had helped him master this first emotional milestone.
Unlike Peter, Angie appeared to be a lazy baby. No matter how much her parents talked to her or smiled at her, she seemed uninterested. She rarely made eye contact, didn’t brighten when they looked at her, and didn’t turn toward them when they approached. She was equally uninterested in their gestures. When they picked her up or tickled her, she flopped in their arms. Since her parents couldn’t grasp her attention and she seemed happy, or at least quiet, on her own, they began to leaver her alone for longer and longer periods. Angie had no trouble calming herself down. Her problem was the reverse: she had no interest in the world. Nothing drew her out of her quiet shell. She, too, had failed to master the first emotional milestone.
Angie’s grandparents recognized that something was wrong and convinced her parents to seek treatment. An assessment revealed that Angie was underreactive to sensations, especially to sound, touch, and movement. In consultation with a therapist, Angie’s parents found other ways to attract their daughter’s attention. She turned out to be responsive to visual stimuli, so her parents grabbed her attention by using animated expressions. They also raised their voices and used brisk movements. Angie liked their silly faces and soon began laughing when they talked to her using higher-pitched voices. She also responded to brightly colored objects or pictures held in front of her, and as her parents waved the objects back and forth, Angie would break into a smile. They found that she liked being moved quickly in the air and swung briskly in their secure arms. She would kick her feet and tense her muscles, counteracting her normally weak muscle control. Gradually, by using visual stimuli and vigorous movement, and lots of finger and toe games to compensate for her underreactivity, Angie’s parents were able to get her to show an interest in the world.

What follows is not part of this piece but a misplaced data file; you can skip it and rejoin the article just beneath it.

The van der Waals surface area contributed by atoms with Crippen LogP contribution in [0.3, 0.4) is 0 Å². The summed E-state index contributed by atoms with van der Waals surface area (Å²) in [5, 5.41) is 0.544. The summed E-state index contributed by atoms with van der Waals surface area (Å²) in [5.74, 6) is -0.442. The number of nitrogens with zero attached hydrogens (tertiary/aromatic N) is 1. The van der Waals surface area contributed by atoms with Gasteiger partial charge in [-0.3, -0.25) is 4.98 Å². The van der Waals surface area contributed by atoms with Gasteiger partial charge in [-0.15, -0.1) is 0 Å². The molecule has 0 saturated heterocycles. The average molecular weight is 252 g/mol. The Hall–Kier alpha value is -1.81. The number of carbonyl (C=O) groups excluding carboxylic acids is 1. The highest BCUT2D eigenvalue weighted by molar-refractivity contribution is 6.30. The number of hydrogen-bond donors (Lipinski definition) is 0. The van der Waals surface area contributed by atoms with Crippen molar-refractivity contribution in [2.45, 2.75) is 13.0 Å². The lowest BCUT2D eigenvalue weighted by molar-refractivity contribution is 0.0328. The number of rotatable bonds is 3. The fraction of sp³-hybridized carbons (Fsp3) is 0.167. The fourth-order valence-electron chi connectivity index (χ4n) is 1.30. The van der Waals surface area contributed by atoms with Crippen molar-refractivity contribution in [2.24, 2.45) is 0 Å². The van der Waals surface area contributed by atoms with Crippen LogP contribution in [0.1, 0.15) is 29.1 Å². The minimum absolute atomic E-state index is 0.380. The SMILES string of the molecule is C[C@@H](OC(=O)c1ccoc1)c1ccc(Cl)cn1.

They also began experimenting with noises. They tried quick and slow rhythms to see what would cause Angie to react. They found that very energetic vocal tones in the middle range helped her tune back in to auditory information. Processing sound continued to be challenging, but by the time Angie was six months old, she seemed to find the world a delightful, stimulating place. With patient help from her parents, she had mastered the first emotional milestone and was ready to master the following ones.
From Theory to Practice: Tips on how to help your child master stage 1
Stage 1: Self-Regulation and Interest in the World
Goal: Becoming calm, attentive, and interested in the world.
You can help your child improve in this stage by helping him or her to look, listen, begin to move, and calm down. Her sense of security and awareness will help her understand more complex thoughts, help her brain develop, and lay the foundation for future learning.
Consider the following, and tailor your interactions toward your child’s unique preferences to allow her to relax and learn. If the activity is not enjoyable for your child, he or she may withdraw or shut down.
Stage 1: Dos and Don’ts
Games to help your child master Stage 1: